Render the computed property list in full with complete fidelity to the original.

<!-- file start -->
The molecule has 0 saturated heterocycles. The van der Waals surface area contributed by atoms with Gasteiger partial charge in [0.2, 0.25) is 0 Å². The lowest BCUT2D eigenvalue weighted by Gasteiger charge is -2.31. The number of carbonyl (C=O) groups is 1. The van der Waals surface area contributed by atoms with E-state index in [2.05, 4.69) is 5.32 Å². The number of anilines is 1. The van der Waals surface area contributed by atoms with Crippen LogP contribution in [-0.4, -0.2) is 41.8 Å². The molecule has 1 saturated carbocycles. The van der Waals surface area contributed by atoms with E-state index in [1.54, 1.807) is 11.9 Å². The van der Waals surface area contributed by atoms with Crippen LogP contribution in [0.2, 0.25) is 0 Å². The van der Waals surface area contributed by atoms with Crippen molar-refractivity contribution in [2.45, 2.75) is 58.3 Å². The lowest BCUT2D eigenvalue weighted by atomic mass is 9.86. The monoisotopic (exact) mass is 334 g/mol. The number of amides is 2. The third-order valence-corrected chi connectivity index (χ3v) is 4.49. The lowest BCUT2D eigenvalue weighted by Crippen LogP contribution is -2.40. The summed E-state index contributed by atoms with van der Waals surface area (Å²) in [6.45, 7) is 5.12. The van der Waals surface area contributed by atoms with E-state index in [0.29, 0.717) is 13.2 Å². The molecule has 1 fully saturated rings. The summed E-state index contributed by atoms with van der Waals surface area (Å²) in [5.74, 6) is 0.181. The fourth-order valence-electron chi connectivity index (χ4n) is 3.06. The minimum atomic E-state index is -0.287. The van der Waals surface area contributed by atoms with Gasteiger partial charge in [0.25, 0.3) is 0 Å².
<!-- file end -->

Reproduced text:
The molecule has 0 saturated heterocycles. The van der Waals surface area contributed by atoms with Gasteiger partial charge in [0.2, 0.25) is 0 Å². The lowest BCUT2D eigenvalue weighted by Gasteiger charge is -2.31. The number of carbonyl (C=O) groups is 1. The van der Waals surface area contributed by atoms with E-state index in [2.05, 4.69) is 5.32 Å². The number of anilines is 1. The van der Waals surface area contributed by atoms with Crippen LogP contribution in [-0.4, -0.2) is 41.8 Å². The molecule has 1 saturated carbocycles. The van der Waals surface area contributed by atoms with E-state index in [1.54, 1.807) is 11.9 Å². The van der Waals surface area contributed by atoms with Crippen LogP contribution in [0.2, 0.25) is 0 Å². The van der Waals surface area contributed by atoms with Crippen molar-refractivity contribution in [2.45, 2.75) is 58.3 Å². The lowest BCUT2D eigenvalue weighted by atomic mass is 9.86. The monoisotopic (exact) mass is 334 g/mol. The number of amides is 2. The third-order valence-corrected chi connectivity index (χ3v) is 4.49. The lowest BCUT2D eigenvalue weighted by Crippen LogP contribution is -2.40. The summed E-state index contributed by atoms with van der Waals surface area (Å²) in [6.45, 7) is 5.12. The van der Waals surface area contributed by atoms with E-state index in [0.29, 0.717) is 13.2 Å². The molecule has 1 fully saturated rings. The summed E-state index contributed by atoms with van der Waals surface area (Å²) in [5.74, 6) is 0.181. The fourth-order valence-electron chi connectivity index (χ4n) is 3.06. The minimum atomic E-state index is -0.287. The van der Waals surface area contributed by atoms with Gasteiger partial charge in [0.25, 0.3) is 0 Å².